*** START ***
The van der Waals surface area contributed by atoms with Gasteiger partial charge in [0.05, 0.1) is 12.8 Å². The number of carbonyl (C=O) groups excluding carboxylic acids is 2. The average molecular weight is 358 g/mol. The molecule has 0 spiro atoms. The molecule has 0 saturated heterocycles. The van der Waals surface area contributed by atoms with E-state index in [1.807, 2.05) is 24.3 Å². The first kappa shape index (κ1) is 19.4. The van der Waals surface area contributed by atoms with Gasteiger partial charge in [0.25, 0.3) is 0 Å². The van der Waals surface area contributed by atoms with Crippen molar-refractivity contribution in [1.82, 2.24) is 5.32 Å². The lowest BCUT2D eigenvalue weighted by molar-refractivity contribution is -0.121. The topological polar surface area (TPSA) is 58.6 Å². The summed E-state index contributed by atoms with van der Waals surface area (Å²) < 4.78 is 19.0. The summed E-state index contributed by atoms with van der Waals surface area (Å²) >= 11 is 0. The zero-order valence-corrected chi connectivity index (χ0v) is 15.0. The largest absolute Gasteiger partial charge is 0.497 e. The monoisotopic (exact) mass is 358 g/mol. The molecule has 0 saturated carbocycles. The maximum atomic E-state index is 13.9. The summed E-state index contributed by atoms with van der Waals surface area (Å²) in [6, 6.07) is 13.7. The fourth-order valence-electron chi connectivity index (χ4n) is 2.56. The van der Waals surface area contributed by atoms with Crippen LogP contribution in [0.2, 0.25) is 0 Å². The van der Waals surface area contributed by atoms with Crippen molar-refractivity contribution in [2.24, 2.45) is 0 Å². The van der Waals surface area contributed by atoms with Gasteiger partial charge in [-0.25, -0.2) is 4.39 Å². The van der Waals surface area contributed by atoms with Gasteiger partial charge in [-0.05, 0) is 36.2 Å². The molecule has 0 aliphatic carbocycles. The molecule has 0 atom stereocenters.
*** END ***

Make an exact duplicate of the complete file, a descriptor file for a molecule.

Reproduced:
The van der Waals surface area contributed by atoms with Gasteiger partial charge in [0.05, 0.1) is 12.8 Å². The number of carbonyl (C=O) groups excluding carboxylic acids is 2. The average molecular weight is 358 g/mol. The molecule has 0 spiro atoms. The molecule has 0 saturated heterocycles. The van der Waals surface area contributed by atoms with E-state index in [1.807, 2.05) is 24.3 Å². The first kappa shape index (κ1) is 19.4. The van der Waals surface area contributed by atoms with Gasteiger partial charge in [0.25, 0.3) is 0 Å². The van der Waals surface area contributed by atoms with Crippen molar-refractivity contribution in [1.82, 2.24) is 5.32 Å². The lowest BCUT2D eigenvalue weighted by molar-refractivity contribution is -0.121. The topological polar surface area (TPSA) is 58.6 Å². The summed E-state index contributed by atoms with van der Waals surface area (Å²) < 4.78 is 19.0. The summed E-state index contributed by atoms with van der Waals surface area (Å²) >= 11 is 0. The zero-order valence-corrected chi connectivity index (χ0v) is 15.0. The largest absolute Gasteiger partial charge is 0.497 e. The monoisotopic (exact) mass is 358 g/mol. The molecule has 0 saturated carbocycles. The maximum atomic E-state index is 13.9. The summed E-state index contributed by atoms with van der Waals surface area (Å²) in [6, 6.07) is 13.7. The fourth-order valence-electron chi connectivity index (χ4n) is 2.56. The van der Waals surface area contributed by atoms with Crippen LogP contribution in [0.2, 0.25) is 0 Å². The van der Waals surface area contributed by atoms with Crippen molar-refractivity contribution in [2.24, 2.45) is 0 Å². The van der Waals surface area contributed by atoms with Gasteiger partial charge in [-0.25, -0.2) is 4.39 Å². The van der Waals surface area contributed by atoms with Gasteiger partial charge in [-0.05, 0) is 36.2 Å². The molecule has 0 aliphatic carbocycles. The molecule has 0 atom stereocenters.